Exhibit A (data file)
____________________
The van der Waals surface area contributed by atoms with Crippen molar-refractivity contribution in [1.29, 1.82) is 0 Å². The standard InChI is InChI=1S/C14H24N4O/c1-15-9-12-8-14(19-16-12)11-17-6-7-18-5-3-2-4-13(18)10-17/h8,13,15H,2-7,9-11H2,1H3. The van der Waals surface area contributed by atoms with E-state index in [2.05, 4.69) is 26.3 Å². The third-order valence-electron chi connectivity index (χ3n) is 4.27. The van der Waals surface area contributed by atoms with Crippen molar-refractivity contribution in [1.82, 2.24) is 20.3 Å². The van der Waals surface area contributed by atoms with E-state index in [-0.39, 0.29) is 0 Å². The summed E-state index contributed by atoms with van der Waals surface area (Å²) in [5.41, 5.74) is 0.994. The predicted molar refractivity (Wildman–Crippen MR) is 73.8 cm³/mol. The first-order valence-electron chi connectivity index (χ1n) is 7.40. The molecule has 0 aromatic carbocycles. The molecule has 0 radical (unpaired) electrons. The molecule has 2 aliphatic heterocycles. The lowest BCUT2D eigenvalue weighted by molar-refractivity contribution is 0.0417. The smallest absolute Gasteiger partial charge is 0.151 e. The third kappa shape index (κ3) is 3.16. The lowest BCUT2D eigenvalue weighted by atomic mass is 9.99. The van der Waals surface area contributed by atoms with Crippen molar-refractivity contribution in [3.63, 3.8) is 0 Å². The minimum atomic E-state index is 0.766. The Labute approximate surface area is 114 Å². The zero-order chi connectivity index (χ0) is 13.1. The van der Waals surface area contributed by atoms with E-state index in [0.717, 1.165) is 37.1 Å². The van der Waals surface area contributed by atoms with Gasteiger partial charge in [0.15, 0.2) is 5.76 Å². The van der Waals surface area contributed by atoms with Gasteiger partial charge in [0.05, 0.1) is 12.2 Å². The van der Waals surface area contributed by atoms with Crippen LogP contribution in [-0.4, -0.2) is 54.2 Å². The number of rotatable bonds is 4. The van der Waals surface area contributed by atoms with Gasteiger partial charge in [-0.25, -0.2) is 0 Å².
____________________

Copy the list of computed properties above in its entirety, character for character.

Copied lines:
The van der Waals surface area contributed by atoms with Crippen molar-refractivity contribution in [1.29, 1.82) is 0 Å². The standard InChI is InChI=1S/C14H24N4O/c1-15-9-12-8-14(19-16-12)11-17-6-7-18-5-3-2-4-13(18)10-17/h8,13,15H,2-7,9-11H2,1H3. The van der Waals surface area contributed by atoms with E-state index in [2.05, 4.69) is 26.3 Å². The third-order valence-electron chi connectivity index (χ3n) is 4.27. The van der Waals surface area contributed by atoms with Crippen molar-refractivity contribution in [1.82, 2.24) is 20.3 Å². The van der Waals surface area contributed by atoms with E-state index in [-0.39, 0.29) is 0 Å². The summed E-state index contributed by atoms with van der Waals surface area (Å²) in [5.41, 5.74) is 0.994. The predicted molar refractivity (Wildman–Crippen MR) is 73.8 cm³/mol. The first-order valence-electron chi connectivity index (χ1n) is 7.40. The molecule has 0 aromatic carbocycles. The molecule has 0 radical (unpaired) electrons. The molecule has 2 aliphatic heterocycles. The lowest BCUT2D eigenvalue weighted by molar-refractivity contribution is 0.0417. The smallest absolute Gasteiger partial charge is 0.151 e. The third kappa shape index (κ3) is 3.16. The lowest BCUT2D eigenvalue weighted by atomic mass is 9.99. The van der Waals surface area contributed by atoms with Crippen molar-refractivity contribution in [3.63, 3.8) is 0 Å². The minimum atomic E-state index is 0.766. The Labute approximate surface area is 114 Å². The zero-order chi connectivity index (χ0) is 13.1. The van der Waals surface area contributed by atoms with E-state index in [0.717, 1.165) is 37.1 Å². The van der Waals surface area contributed by atoms with Gasteiger partial charge in [0.15, 0.2) is 5.76 Å². The van der Waals surface area contributed by atoms with Gasteiger partial charge in [0.05, 0.1) is 12.2 Å². The van der Waals surface area contributed by atoms with Crippen LogP contribution in [-0.4, -0.2) is 54.2 Å². The number of rotatable bonds is 4. The van der Waals surface area contributed by atoms with Gasteiger partial charge in [-0.25, -0.2) is 0 Å².